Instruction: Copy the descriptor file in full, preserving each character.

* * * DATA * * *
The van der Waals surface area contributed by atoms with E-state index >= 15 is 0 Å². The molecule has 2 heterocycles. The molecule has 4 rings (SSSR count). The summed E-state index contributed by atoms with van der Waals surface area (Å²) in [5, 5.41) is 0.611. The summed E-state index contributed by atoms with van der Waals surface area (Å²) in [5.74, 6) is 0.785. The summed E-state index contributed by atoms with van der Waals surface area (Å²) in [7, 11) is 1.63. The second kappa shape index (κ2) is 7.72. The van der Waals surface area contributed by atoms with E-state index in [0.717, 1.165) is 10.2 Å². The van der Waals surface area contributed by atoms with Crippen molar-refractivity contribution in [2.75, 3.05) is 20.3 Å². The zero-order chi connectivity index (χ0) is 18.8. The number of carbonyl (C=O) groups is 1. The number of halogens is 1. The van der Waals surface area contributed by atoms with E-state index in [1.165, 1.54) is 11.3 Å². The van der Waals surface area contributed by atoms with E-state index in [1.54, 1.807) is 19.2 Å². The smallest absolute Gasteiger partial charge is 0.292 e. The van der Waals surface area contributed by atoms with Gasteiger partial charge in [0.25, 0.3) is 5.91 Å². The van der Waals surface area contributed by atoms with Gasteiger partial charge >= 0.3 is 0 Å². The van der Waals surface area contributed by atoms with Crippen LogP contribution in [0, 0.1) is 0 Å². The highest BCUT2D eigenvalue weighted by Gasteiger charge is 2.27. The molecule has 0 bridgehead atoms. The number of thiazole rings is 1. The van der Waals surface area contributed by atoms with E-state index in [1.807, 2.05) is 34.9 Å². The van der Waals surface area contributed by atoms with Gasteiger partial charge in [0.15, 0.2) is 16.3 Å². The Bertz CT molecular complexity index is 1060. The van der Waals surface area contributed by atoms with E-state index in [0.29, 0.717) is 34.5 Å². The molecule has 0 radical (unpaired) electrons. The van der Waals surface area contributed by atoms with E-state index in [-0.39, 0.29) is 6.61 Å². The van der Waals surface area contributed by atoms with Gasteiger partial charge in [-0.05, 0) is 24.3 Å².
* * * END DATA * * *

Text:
The van der Waals surface area contributed by atoms with E-state index >= 15 is 0 Å². The molecule has 2 heterocycles. The molecule has 4 rings (SSSR count). The summed E-state index contributed by atoms with van der Waals surface area (Å²) in [5, 5.41) is 0.611. The summed E-state index contributed by atoms with van der Waals surface area (Å²) in [5.74, 6) is 0.785. The summed E-state index contributed by atoms with van der Waals surface area (Å²) in [7, 11) is 1.63. The second kappa shape index (κ2) is 7.72. The van der Waals surface area contributed by atoms with E-state index in [0.717, 1.165) is 10.2 Å². The van der Waals surface area contributed by atoms with Crippen molar-refractivity contribution in [2.75, 3.05) is 20.3 Å². The zero-order chi connectivity index (χ0) is 18.8. The number of carbonyl (C=O) groups is 1. The number of halogens is 1. The van der Waals surface area contributed by atoms with E-state index in [1.165, 1.54) is 11.3 Å². The van der Waals surface area contributed by atoms with E-state index in [1.54, 1.807) is 19.2 Å². The smallest absolute Gasteiger partial charge is 0.292 e. The van der Waals surface area contributed by atoms with Gasteiger partial charge in [0.25, 0.3) is 5.91 Å². The van der Waals surface area contributed by atoms with Gasteiger partial charge >= 0.3 is 0 Å². The van der Waals surface area contributed by atoms with Crippen LogP contribution in [0, 0.1) is 0 Å². The highest BCUT2D eigenvalue weighted by Gasteiger charge is 2.27. The molecule has 0 bridgehead atoms. The number of thiazole rings is 1. The van der Waals surface area contributed by atoms with E-state index in [1.807, 2.05) is 34.9 Å². The van der Waals surface area contributed by atoms with Gasteiger partial charge in [0.15, 0.2) is 16.3 Å². The Bertz CT molecular complexity index is 1060. The van der Waals surface area contributed by atoms with E-state index in [0.29, 0.717) is 34.5 Å². The molecule has 0 radical (unpaired) electrons. The van der Waals surface area contributed by atoms with E-state index in [-0.39, 0.29) is 6.61 Å². The van der Waals surface area contributed by atoms with Gasteiger partial charge in [-0.05, 0) is 24.3 Å².